Turkey masses troops on Syria border
ISTANBUL - As Turkey prepares for a possible intervention in neighbouring Syria with more than 60,000 soldiers deployed along its southern border, the opposition in Ankara is accusing the government of overstepping its mandate by planning a war despite having lost its parliamentary majority.
“I invite the government to show common sense,” Kemal Kilicdaroglu, the leader of the secularist Republican People’s Party (CHP), the biggest opposition bloc in parliament, told the Hurriyet daily. “I am warning [the government] not to push Turkey into an adventure, because the price will be high.”
Selahattin Demirtas, leader of the pro-Kurdish Peoples’ Democratic Party (HDP), said the ruling Islamic-conservative Justice and Development Party (AKP) was governing the country “illegitimately” because it lost its majority in parliament in June 7th elections.
Yusuf Halacoglu, a leading member of the right-wing Nationalist Movement Party (MHP), a possible coalition partner of the AKP, warned the present AKP government, in office until a new cabinet can be formed, was not in a position to decide to take the country into war.
Turkish Prime Minister Ahmet Davutoğlu, the AKP leader, says Turkey is ready to defend its border with Syria as fighting rages between Kurdish militias, backed by US-led air strikes, and the Islamic State (ISIS) north of the ISIS “capital” of Raqqa, about 80 kilometres from the Turkish border.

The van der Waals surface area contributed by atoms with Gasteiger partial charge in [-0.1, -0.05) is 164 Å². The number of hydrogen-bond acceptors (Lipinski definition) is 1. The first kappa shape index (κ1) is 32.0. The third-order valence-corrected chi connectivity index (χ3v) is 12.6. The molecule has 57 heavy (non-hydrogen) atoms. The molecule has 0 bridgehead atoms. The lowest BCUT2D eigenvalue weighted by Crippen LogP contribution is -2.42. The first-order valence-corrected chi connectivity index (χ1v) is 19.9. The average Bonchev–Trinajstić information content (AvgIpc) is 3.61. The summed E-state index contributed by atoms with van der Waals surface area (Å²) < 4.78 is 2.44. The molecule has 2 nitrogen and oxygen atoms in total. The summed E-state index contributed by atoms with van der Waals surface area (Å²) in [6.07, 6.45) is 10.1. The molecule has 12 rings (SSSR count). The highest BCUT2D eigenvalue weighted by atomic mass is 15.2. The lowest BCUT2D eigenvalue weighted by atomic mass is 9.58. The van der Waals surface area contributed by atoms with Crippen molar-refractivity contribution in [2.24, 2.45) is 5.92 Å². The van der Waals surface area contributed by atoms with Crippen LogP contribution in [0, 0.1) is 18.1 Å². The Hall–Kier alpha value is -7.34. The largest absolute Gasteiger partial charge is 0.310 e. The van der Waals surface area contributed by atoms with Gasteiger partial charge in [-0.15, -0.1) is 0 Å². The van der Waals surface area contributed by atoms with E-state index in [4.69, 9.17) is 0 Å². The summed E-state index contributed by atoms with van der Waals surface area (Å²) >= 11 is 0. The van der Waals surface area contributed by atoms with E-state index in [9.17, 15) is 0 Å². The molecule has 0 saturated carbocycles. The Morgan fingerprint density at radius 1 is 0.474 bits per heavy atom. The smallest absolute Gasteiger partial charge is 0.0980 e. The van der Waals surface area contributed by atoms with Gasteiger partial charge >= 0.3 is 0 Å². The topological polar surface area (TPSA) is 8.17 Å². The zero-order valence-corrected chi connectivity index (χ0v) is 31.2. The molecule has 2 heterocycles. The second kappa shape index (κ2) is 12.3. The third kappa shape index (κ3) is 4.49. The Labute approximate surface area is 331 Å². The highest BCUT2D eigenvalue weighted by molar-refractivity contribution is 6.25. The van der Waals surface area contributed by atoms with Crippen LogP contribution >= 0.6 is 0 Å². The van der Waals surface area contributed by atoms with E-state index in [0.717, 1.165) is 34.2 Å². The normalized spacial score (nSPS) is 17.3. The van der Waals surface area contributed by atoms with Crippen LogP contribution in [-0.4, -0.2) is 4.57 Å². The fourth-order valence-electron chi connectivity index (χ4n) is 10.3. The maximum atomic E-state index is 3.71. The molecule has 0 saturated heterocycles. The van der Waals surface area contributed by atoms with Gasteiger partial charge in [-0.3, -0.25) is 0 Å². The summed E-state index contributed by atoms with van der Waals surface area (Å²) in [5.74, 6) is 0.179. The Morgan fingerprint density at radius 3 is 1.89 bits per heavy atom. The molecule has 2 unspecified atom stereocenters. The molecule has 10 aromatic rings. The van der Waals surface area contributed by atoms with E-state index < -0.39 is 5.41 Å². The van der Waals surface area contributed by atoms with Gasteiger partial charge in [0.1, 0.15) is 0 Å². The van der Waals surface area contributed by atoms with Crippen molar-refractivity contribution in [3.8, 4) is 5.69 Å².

ISIS retook the strategic town of Ain Issa, north of Raqqa, on July 6th but Kurdish forces were reported to have regained control of about a dozen villages that had fallen to ISIS. Fighting continued in Aleppo, 60 kilometres from the border, where rebels and Syrian government forces battle for control.
US President Barack Obama said his country was stepping up its air campaign against ISIS in Raqqa and elsewhere and sent his special envoy for the international anti- ISIS coalition, retired US Marine Corps general John Allen, to Ankara for talks.
According to news reports, the Turkish military, on orders by the Davutoğlu government, has 65,000 soldiers in the border area. About 1,200 tanks, armoured vehicles, howitzers and personnel carriers have been deployed in the area, the reports said.
The build-up has led to speculation that the government planned to intervene in Syria to push ISIS back and halt the advance of Kurdish forces that have made gains against extremists in the area.
Government critics say the AKP might be willing to risk war in Syria to strengthen its position ahead of possible fresh elections, perhaps in October or November, if attempts to form new a government fail.
Fehim Tastekin, foreign editor of the news website Radikal, wrote recently that Turkish President Recep Tayyip Erdogan — the AKP and government supremo — was aware that Turkey’s Syria policy was in for a big change under a new government. This is why Erdogan wanted to make up for the AKP’s election defeat as “commander-in-chief” in a Syria operation, he added.
An anonymous member of the Turkish leadership, who has been tweeting under the pseudonym “Fuat Avni” and previously correctly predicted several moves by Erdogan, wrote that the president wanted to cling to power by creating chaos in Turkey with the help of a military operation in Syria.